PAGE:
Ulysses S. Grant

Ulysses S. Grant
On April 27, 1822 a boy was born to Jesse Root Grant and Hannah
Simpson Grant in the small town of Point Pleasant, Ohio. They named their
son Hiram Ulysses Grant. In 1823 the family moved to a town nearby called
Georgetown, Ohio, where Ulysses’ father owned a tannery and some
farmland. Grant had two brothers and three sisters born in Georgetown.
Ulysses attended school in Georgetown until he was 14. He then spent
one year at the academy in Maysville, Kentucky, and in 1838, he entered an
academy in nearby Ripely, Ohio. Early in 1839, his father learned that a
neighbors son had been dismissed from the U.S. Military Academy. Jesse
asked his congressman to appoint Ulysses as a replacement. The
congressman made a mistake in Grant’s name. He thought that Ulysses was
his first name and his middle name that of his mother’s maiden name. But
Ulysses never corrected the mistake.

Grant was an average student at West Point. He spent most of his free
time reading novels and little time studying. He ranked high in math and was
very good at horsemanship. Ulysses did not like the military life and had no
intention of making it his career. Instead he considered teaching mathematics
in a college.
Grant graduated from West Point in 1843 and was commissioned a
second lieutenant. He was assigned to the 4th Infantry Regiment stationed
near St. Louis. It was there that he met Julia Dent. They fell in love and soon
became engages. The threat of war with Mexico delayed their wedding
In 1847, Grant took part in the capture of Mexico City and won a
promotion for his skill and bravery. He reached the rank of 1st Lieutenant by
the end of the war. Grant returned to St. Louis as soon as he could and on
Aug. 22, 1848, he was married to Julia Dent. During their marriage, the
Grant’s had four children: Frederick, Ulysses S. Jr., Ellen, and Jesse Root Jr.

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Civil War Era
Grant was almost 39 years old when the Civil War began in 1861. He
had freed his only slave in 1859 and strongly opposed secession. After
President Abraham Lincoln called for Army volunteers, Grant helped drill a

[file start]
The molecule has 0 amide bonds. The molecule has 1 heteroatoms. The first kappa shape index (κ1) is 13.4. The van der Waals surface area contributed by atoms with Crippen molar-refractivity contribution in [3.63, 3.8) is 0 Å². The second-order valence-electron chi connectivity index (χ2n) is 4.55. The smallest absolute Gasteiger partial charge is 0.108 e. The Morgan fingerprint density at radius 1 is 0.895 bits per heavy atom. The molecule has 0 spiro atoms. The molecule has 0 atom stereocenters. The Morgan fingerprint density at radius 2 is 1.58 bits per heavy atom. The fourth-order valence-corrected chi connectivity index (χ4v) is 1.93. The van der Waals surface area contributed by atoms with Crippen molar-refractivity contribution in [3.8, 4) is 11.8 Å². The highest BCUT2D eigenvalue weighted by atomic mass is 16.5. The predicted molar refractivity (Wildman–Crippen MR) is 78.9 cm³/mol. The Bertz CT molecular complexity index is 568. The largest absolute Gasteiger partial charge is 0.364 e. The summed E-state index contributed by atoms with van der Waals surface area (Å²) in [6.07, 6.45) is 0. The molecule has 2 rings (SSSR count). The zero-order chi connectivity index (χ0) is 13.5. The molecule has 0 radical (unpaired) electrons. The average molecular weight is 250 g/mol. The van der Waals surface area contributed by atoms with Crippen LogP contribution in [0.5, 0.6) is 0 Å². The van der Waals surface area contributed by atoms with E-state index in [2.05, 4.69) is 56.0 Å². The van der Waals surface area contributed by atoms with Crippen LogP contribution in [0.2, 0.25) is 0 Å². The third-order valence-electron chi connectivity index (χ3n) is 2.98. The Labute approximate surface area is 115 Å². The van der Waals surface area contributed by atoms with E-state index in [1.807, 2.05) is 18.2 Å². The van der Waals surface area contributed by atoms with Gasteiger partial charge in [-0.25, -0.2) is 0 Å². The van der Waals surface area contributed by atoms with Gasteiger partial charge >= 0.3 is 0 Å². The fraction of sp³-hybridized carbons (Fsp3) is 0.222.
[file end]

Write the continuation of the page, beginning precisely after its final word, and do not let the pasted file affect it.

company that was formed in Galena. Then he went to Springfield, the state
capital, and worked for the Illinois assistant general. Grant asked the federal
government for a commission as colonel, but his request was ignored. Two
months later, Governor Richard Yates appointed him colonel of a regiment
that became the 21st Illinois Volunteers. Grant led these troops on a
campaign against Confederates in Missouri. During two months of
campaigning, Grant refreshed his memory about handling troops and
supplies. Upon the recommendation of Elihu B. Washburne, an Illinois
congressman, President Lincoln appointed Grant a brigadier general in
August 1861.
Grant established his headquarters at Cairo, Illinois, in September
1861. He soon learned that Confederate forces planned to seize Paducah,
Kentucky. Grant ruined this plan by occupying the city. On Nov. 7, 1861,
his troops drove the Confederates from Belmont, Missouri, but the enemy
rallied and retook the position. In January 1862, Grant persuaded his
commanding officer, General Henry W. Halleck, to allow him to attack Fort
Henry, on the Tennessee River. As Grant’s army approached Fort Henry,
most of the Confederates withdrew. A Union gunboat fleet, sent ahead to aid
Grant, captured the fort easily. On his own initiative, Grant then lay siege to
nearby Fort Donelson. When the fort commander asked for terms of
surrender, Grant replied: “No terms except an unconditional and immediate
surrender can be accepted.” The Confederate commander realized he had no
choice but to accept what he called Grant’s “ungenerous and unchivalrous”
demand. Northerners joyfully declared that Grant’s initials, U. S., stood for
“Unconditional Surrender.” Grant was promoted to major general. On April
6, 1862, the Confederates opened the Battle of Shiloh by launching a surprise
attack on Grant’s forces at Pittsburg Landing, Tenn. The Union troops barely
held off the enemy until reinforcements arrived. Persistence brought Grant a
great victory at Vicksburg, Miss. All through the winter of 1862-1863, his
troops advanced against this Confederate stronghold on the Mississippi River.

In May 1863, Grant defeated a Confederate army and then besieged
Vicksburg. On July 4, 1863, the Confederates surrendered.
Grant succeeded consistently in the West while Union generals in the
East were failing. Early in 1864, Lincoln promoted Grant to lieutenant general
and put him in command of all Union armies. Grant went to Virginia and
began a campaign against the forces


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